The RWAL system further includes an electronic control unit ECU 34 connected to the apply valve 18, the release valve 20, the single wheel speed sensor 26, the brake switch 30, and the differential pressure switch 24. The ECU 34 of the RWAL system receives the signals generated by the single wheel speed sensor 26, the brake switch 30, and the differential pressure switch 24 as input signals that are processed by the ECU 34, according to analytical functions programmed into the ECU 34, to determine if RWAL operation is required during a braking event. If RWAL operation is required, the ECU 34 generates output signals for controlling the apply valve 18 and release valves 20 during RWAL operation according to control functions programmed into the ECU 34.

In general, the ECU 34 of an RWAL system controls the apply and release valves 18, 20 during RWAL operation according to various hold and release sequences that allow the ECU 34 to detect when the rear wheels are experiencing a lock-up condition, and to control the rear brakes during RWAL operation.

To reduce pressure in the rear brakes during RWAL operation, the apply valve 18 is closed to isolate the master cylinder 12 from the rear brakes, and the release valve 20 is opened to allow a portion of the pressurized fluid originally supplied to the rear brakes by the master cylinder 12 to bleed off through release valve 20. The fluid released from the rear brakes through the release valve 20 is stored in the accumulator 22, and is returned to the master cylinder following the braking event, when the driver's foot is removed form the brake pedal, through a pair of check valves 36,38 connected to allow flow from the outlet to the inlet of the apply valve 18 and release valve 20 respectively. In actual operation, the apply and release valves 18, 20 are not simply opened or closed once in a braking event, but are rather pulsed open and closed at a rapid rate by the ECU 34 during RWAL operation.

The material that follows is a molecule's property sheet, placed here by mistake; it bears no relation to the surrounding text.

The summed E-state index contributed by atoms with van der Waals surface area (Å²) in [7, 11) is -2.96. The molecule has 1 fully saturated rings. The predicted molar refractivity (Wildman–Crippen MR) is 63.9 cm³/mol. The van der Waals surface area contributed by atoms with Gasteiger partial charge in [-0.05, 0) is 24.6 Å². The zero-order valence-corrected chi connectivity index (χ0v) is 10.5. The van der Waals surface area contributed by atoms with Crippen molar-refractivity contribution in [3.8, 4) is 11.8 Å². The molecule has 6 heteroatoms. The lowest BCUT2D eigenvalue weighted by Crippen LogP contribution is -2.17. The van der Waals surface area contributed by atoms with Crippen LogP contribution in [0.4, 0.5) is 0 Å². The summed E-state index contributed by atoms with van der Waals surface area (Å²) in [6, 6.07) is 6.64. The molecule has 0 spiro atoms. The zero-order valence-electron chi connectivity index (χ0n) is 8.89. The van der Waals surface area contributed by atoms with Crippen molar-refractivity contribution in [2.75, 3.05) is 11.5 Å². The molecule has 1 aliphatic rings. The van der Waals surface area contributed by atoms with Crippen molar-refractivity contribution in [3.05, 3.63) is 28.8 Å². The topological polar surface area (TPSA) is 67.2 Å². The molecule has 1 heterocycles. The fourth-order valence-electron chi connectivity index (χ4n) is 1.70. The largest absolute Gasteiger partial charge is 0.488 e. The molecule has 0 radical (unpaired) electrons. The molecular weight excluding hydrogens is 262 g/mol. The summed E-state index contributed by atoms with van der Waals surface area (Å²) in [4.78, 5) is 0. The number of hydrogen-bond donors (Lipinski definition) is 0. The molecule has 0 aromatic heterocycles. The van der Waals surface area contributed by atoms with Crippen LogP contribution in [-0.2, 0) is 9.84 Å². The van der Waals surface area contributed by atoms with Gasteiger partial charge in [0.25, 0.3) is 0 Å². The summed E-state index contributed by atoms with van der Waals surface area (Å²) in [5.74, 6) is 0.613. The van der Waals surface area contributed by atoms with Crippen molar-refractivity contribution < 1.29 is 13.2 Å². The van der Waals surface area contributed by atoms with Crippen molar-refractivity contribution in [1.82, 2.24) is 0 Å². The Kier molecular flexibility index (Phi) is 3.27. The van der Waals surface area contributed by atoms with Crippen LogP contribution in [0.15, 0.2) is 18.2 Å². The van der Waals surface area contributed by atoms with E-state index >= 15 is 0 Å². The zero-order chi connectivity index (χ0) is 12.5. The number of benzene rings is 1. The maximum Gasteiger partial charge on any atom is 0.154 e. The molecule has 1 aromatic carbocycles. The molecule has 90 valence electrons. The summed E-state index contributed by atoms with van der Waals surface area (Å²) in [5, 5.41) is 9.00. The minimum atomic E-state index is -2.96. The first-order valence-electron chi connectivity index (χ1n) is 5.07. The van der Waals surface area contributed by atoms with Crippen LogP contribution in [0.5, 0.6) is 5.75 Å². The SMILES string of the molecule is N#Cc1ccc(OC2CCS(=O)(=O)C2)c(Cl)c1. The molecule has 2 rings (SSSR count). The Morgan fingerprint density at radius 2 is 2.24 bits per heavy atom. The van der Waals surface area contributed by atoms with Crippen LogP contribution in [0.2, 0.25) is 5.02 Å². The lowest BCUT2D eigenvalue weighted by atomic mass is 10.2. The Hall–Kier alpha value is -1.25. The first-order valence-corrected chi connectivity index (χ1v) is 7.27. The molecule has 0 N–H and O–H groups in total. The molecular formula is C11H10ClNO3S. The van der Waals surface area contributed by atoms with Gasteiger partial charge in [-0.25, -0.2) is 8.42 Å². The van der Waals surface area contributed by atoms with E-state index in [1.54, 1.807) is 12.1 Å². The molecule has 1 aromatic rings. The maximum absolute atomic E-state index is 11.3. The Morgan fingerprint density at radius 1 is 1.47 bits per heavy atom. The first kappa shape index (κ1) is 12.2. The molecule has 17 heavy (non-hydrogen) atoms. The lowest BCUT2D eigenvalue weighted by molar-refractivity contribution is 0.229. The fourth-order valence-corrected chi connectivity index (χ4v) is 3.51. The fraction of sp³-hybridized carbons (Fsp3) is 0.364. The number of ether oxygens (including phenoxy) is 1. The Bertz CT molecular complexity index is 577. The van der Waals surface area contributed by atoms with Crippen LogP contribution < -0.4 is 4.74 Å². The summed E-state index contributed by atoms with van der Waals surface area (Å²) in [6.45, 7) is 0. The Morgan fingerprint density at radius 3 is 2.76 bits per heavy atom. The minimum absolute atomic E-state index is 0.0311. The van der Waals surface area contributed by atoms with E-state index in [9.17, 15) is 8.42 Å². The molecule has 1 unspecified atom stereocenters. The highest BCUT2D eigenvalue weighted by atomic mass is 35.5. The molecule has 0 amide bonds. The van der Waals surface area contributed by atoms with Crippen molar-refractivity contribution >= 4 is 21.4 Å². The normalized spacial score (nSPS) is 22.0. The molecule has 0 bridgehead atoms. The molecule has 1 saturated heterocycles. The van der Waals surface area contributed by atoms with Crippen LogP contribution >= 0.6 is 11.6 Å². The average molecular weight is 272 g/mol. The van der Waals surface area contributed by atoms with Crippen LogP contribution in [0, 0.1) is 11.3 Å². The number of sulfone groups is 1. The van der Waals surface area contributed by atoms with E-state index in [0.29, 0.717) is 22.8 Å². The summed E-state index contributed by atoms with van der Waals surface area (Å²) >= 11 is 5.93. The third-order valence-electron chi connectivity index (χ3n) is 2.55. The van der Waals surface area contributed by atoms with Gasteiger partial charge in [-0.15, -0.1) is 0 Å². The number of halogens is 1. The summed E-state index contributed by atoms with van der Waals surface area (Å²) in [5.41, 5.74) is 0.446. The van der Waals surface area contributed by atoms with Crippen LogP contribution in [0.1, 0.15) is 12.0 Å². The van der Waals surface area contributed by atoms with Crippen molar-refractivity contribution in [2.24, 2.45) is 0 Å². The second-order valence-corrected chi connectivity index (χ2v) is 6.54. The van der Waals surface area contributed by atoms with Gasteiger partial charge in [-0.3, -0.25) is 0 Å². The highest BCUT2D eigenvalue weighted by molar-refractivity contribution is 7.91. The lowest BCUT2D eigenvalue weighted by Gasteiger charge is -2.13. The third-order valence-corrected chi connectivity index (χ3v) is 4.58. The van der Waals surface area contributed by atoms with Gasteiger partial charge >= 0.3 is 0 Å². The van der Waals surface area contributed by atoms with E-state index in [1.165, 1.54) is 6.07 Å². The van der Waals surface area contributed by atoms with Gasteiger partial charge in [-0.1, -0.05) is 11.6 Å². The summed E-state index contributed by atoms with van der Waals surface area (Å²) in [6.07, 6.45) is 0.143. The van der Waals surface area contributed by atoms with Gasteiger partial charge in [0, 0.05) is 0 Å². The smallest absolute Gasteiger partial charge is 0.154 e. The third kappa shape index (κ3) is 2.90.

Because there is no circulation pump in an RWAL brake system for providing a continuous flow of pressurized hydraulic brake fluid, as there would be with a full AWAL brake system, the maximum volume of pressurized fluid available to the rear brake circuit 16 of the RWAL brake system 10 is limited to the volume of fluid that is supplied to the rear brake circuit 16 by a single apply stroke of the master cylinder 12. As a result, RWAL operation will terminate when the accumulator 22 is full, or when a maximum allowable portion of the volume of fluid supplied by the master cylinder 12 has been bled into the accumulator 22. The ECU 34 will terminate RWAL operation and allow the rear wheels to lock up, or apply braking force with whatever residual pressure is available to the rear brakes from the master cylinder 12, when the signals received from the differential pressure switch 24 indicate that the accumulator 22 is full.